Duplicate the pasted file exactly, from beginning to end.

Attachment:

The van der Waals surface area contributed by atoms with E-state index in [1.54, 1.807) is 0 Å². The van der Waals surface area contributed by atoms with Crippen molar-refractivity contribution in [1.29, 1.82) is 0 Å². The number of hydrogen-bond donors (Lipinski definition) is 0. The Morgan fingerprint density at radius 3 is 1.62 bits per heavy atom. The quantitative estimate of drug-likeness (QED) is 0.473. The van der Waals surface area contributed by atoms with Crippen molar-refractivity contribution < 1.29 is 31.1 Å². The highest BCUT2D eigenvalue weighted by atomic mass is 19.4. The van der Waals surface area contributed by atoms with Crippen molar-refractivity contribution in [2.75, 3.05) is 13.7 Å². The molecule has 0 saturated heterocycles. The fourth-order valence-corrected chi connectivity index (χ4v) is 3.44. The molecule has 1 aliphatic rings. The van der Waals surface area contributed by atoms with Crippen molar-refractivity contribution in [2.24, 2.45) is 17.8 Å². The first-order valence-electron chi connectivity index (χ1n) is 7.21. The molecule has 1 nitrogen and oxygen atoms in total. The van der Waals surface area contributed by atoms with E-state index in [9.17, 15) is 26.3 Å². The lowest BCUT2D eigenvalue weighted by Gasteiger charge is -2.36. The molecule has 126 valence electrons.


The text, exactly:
The van der Waals surface area contributed by atoms with E-state index in [1.54, 1.807) is 0 Å². The van der Waals surface area contributed by atoms with Crippen molar-refractivity contribution in [1.29, 1.82) is 0 Å². The number of hydrogen-bond donors (Lipinski definition) is 0. The Morgan fingerprint density at radius 3 is 1.62 bits per heavy atom. The quantitative estimate of drug-likeness (QED) is 0.473. The van der Waals surface area contributed by atoms with Crippen molar-refractivity contribution < 1.29 is 31.1 Å². The highest BCUT2D eigenvalue weighted by atomic mass is 19.4. The van der Waals surface area contributed by atoms with Crippen molar-refractivity contribution in [2.75, 3.05) is 13.7 Å². The molecule has 0 saturated heterocycles. The fourth-order valence-corrected chi connectivity index (χ4v) is 3.44. The molecule has 1 aliphatic rings. The van der Waals surface area contributed by atoms with Crippen molar-refractivity contribution in [2.24, 2.45) is 17.8 Å². The first-order valence-electron chi connectivity index (χ1n) is 7.21. The molecule has 1 nitrogen and oxygen atoms in total. The van der Waals surface area contributed by atoms with E-state index in [9.17, 15) is 26.3 Å². The lowest BCUT2D eigenvalue weighted by Gasteiger charge is -2.36. The molecule has 126 valence electrons.